21ST CENTURY TAI CHI
Ideas to bridge the space between thought and action
"Entertaining, easy to learn and of real value. It doesn't matter what style you practice these sessions are for everyone. "
FIVE FREE LIVE TAI CHI CLASSES FOR EVERYONE
As the world adjusts to local and national lockdowns, it becomes increasingly difficult to plan how and when to practice Tai Chi. If you are an existing student, your class may be been suspended, reduced to Zoom sessions or social distancing in a local park.
For anyone wanting to start (or to repeat the basics of the art), there are, however, other options. Back in the first lockdown I recorded live on Instagram and Facebook 5 sessions on different aspects of Tai Chi. These are recorded in Portrait mode, so they are good to watch on your smart-phone.
I've assembled these 5 Videos in order, labelled them and now offer them to you all as a mini-course that you can complete in just 5 Days.
There is no sign-up, no email required - nada. Nothing.
Just enjoy. Want more? Check out the optional add-ons below. Happy Holidays.
OPTIONAL EXTRAS TO ADD TO YOUR 5 TAI CHI SESSIONS
How has the mind/body community responded to the changes brought about by Covid, social distancing and the dependency on technology? Catch-up with the live Q&A that took place December 12th on Youtube (teapotmonk channel) or watch it below, in which a panel of 9 practitioners of diverse disciplines discuss a way forward from Covid and the domination of the tech industry. You can discover more about the guests over on this page - leave a comment below about future discussions or themes.
Bruce Lee and the Role of the Waist
Back in the 80s I started learning with Sifu Yin Yang Eyebrow and a style that was so flowery that you could have planted it in a window box. I loved its exotic hand and wrist moves that appeared to have been borrowed directly from flamenco dancers. Eventually, I dropped the style, it was poorly taught and I slowly began to realise that the arms appeared unrelated to the moves. They reminded me of a back alley fight from Way of the Dragon and as much as I wanted to imitate Bruce Lee, doing so would not help me understand the role of the waist.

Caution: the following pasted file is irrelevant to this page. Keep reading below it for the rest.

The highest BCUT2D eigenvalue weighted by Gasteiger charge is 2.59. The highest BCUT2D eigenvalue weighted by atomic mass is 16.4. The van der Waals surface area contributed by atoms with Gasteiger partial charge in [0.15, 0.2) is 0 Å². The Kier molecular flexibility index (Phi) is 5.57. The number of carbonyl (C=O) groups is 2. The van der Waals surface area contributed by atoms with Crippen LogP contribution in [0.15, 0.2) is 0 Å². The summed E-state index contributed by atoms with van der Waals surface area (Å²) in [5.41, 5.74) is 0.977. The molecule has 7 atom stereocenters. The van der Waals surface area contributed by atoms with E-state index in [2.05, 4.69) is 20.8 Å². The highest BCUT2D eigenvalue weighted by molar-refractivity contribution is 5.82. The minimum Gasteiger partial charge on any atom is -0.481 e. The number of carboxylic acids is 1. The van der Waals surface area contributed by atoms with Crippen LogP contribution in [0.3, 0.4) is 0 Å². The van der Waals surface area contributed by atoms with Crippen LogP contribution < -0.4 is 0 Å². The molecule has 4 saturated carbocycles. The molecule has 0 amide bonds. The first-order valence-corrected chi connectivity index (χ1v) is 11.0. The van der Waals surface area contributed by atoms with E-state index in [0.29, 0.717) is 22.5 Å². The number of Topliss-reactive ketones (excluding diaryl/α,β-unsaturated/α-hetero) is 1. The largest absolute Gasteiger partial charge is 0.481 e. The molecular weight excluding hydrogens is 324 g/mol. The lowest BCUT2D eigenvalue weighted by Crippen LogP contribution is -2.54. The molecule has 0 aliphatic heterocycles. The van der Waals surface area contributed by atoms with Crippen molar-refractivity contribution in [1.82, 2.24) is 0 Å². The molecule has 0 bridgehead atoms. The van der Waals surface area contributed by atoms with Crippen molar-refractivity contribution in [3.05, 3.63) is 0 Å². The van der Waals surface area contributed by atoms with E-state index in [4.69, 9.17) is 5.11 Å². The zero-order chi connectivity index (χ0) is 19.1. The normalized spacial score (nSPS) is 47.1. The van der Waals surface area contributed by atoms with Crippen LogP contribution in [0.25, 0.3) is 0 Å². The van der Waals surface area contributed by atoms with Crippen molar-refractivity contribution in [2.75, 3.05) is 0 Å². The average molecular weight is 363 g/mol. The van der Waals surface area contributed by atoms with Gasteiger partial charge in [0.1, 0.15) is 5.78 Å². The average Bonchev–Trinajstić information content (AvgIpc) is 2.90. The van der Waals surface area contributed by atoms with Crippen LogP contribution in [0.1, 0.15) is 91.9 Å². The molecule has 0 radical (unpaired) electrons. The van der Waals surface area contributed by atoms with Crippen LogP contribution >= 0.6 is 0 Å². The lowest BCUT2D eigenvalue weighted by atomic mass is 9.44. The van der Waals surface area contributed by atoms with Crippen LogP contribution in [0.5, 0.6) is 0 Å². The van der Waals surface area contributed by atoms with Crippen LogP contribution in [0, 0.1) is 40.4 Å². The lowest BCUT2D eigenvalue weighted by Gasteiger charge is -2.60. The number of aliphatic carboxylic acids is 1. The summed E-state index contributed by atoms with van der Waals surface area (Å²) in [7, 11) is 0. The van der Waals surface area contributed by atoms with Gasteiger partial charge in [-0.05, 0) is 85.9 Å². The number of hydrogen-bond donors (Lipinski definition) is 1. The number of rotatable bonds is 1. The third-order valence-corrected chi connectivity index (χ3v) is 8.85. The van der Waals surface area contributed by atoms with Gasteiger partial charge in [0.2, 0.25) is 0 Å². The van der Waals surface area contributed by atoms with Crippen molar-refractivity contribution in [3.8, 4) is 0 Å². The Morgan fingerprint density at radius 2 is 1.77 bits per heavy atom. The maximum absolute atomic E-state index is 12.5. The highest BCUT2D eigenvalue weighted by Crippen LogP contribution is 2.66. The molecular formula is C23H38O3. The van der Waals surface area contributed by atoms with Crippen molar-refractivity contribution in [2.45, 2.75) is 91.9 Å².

Sifu Yin Yang Eyebrow
So I dropped the classes with SIfu Yin Yang Eyebrow, who had looked great doing his flashy moves, but when I asked "Don't the arms derive their strength from the waist?" he said stop asking stupid questions and to keep practising my Inner-Aardvark breathing..
At home, I looked at the Tai Chi Classics and read that the waist followed the mind, but this didn't help much. It might as well have been written that the waist follows the whim of Neptune's Trident or the breath of Saturn's rings.
In the next class I looked at Sifu Eyebrow and wondered if his waist followed nothing more than his rather dubious dietary habits. He scoffed at the idea (as he did with pies and puddings before each class) and pointed out that his belly was full of Qi. At that point I changed classes..
Exercises to Connect Your Arms to Your waist
Connecting the movements of the limbs to the centre axis of the body makes sense to me. Forget thinking about it, just relax and let your waist express itself through your limbs. If you want to really understand this, try practising with a sword, as - paradoxically - using an object in your Tai Chi really helps you take your mind out of your limbs and back into your centre.
And being centred will help with any mind/body activity - and by that I don't just mean tai chi, yoga or meditation, I mean washing the dishes, walking the dog or overthrowing a corrupt regime.
Obviously, some may point out that the easiest way to connect your arms to your waist is though birth. This is true but If that's out of the question, then surgery might help. Failing that you could try these few simple exercises that will help reconnect your disparate limbs to your body.
Water, Friends and Liking them all.
What is the next step for teachers and students of mind/body practices such as Tai Chi, Qigong, Yoga and many of the martial arts? Faced with restrictions on traditional class sizes, locations and with a "hands-off" curriculum how is the community responding to these new challenges? After six months of experimentation there are two broad responses - the first has been to try and reproduce the classroom experience, using all the new technology available, and the second, to listen to our hearts and rethink it through from scratch.
A short history of technology and the arts
Not too long ago, "serious" Tai Chi instructors spat on the screen of online schools, mocked their methods and swore that only marketeers would dane to step in front of camera. These critics felt that they should only teach in the same way they had been taught - unwavering from the original 18th century scrolls, or engraved tablets by grandmasters from generations long passed. Consequently, new schools were created based on a photocopied list of attributes, copied and then pasted onto the lives of new students,
However, it was only ever the expression of an art from another time, another place. Some of course loved it, others questioned it, asking themselves, "where is the beating heart of this ancient art?"
That Was Then
Now, of course all has changed for everyone has to adapt. These schools still hope that yesterday will return tomorrow, but in the meantime, they reluctantly offer Zoom classes or private Youtube channels. But is it a worthwhile effort? In trying to simply reproduce the classroom online, are we missing something important? Could we not rethink not only how we do the things we do, but also why we do them the way we do? After all, our arts are meant to symbolise the notion of change. It is, let's not forget part of the lifeblood and energy of everything we teach.